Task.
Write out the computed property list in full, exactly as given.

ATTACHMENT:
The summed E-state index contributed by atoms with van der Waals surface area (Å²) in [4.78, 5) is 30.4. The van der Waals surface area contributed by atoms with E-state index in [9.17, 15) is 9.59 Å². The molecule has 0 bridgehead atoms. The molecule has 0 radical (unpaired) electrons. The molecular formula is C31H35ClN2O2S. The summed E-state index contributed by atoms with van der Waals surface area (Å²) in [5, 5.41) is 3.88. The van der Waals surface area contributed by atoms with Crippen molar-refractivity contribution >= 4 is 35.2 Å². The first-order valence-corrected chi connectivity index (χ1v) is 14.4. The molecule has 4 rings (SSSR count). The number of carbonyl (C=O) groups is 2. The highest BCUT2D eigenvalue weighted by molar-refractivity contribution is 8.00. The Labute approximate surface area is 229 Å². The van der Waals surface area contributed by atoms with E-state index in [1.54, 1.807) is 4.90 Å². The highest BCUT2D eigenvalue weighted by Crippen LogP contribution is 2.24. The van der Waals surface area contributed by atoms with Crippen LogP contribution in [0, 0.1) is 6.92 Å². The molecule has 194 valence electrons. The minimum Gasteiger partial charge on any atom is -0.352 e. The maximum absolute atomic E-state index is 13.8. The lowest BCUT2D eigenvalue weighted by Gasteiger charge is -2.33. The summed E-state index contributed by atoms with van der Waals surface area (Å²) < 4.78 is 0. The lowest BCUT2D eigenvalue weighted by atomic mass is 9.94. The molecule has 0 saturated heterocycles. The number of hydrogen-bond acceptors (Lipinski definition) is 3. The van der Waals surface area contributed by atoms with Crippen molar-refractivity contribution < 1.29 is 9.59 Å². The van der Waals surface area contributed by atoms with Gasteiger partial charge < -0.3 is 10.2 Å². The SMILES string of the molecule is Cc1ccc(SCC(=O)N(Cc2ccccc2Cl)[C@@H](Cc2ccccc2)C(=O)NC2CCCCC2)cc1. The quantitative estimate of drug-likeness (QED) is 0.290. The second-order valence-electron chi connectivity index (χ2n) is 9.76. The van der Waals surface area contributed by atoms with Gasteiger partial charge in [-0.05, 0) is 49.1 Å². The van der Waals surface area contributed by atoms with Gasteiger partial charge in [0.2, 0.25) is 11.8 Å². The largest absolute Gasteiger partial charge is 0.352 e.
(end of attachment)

The summed E-state index contributed by atoms with van der Waals surface area (Å²) in [4.78, 5) is 30.4. The van der Waals surface area contributed by atoms with E-state index in [9.17, 15) is 9.59 Å². The molecule has 0 bridgehead atoms. The molecule has 0 radical (unpaired) electrons. The molecular formula is C31H35ClN2O2S. The summed E-state index contributed by atoms with van der Waals surface area (Å²) in [5, 5.41) is 3.88. The van der Waals surface area contributed by atoms with Crippen molar-refractivity contribution >= 4 is 35.2 Å². The first-order valence-corrected chi connectivity index (χ1v) is 14.4. The molecule has 4 rings (SSSR count). The number of carbonyl (C=O) groups is 2. The highest BCUT2D eigenvalue weighted by molar-refractivity contribution is 8.00. The Labute approximate surface area is 229 Å². The van der Waals surface area contributed by atoms with E-state index in [1.54, 1.807) is 4.90 Å². The highest BCUT2D eigenvalue weighted by Crippen LogP contribution is 2.24. The van der Waals surface area contributed by atoms with Crippen LogP contribution in [0, 0.1) is 6.92 Å². The molecule has 194 valence electrons. The minimum Gasteiger partial charge on any atom is -0.352 e. The maximum absolute atomic E-state index is 13.8. The lowest BCUT2D eigenvalue weighted by Gasteiger charge is -2.33. The summed E-state index contributed by atoms with van der Waals surface area (Å²) < 4.78 is 0. The lowest BCUT2D eigenvalue weighted by atomic mass is 9.94. The molecule has 0 saturated heterocycles. The number of hydrogen-bond acceptors (Lipinski definition) is 3. The van der Waals surface area contributed by atoms with Crippen molar-refractivity contribution < 1.29 is 9.59 Å². The van der Waals surface area contributed by atoms with Gasteiger partial charge < -0.3 is 10.2 Å². The SMILES string of the molecule is Cc1ccc(SCC(=O)N(Cc2ccccc2Cl)[C@@H](Cc2ccccc2)C(=O)NC2CCCCC2)cc1. The quantitative estimate of drug-likeness (QED) is 0.290. The second-order valence-electron chi connectivity index (χ2n) is 9.76. The van der Waals surface area contributed by atoms with Gasteiger partial charge in [-0.05, 0) is 49.1 Å². The van der Waals surface area contributed by atoms with Gasteiger partial charge in [0.2, 0.25) is 11.8 Å². The largest absolute Gasteiger partial charge is 0.352 e.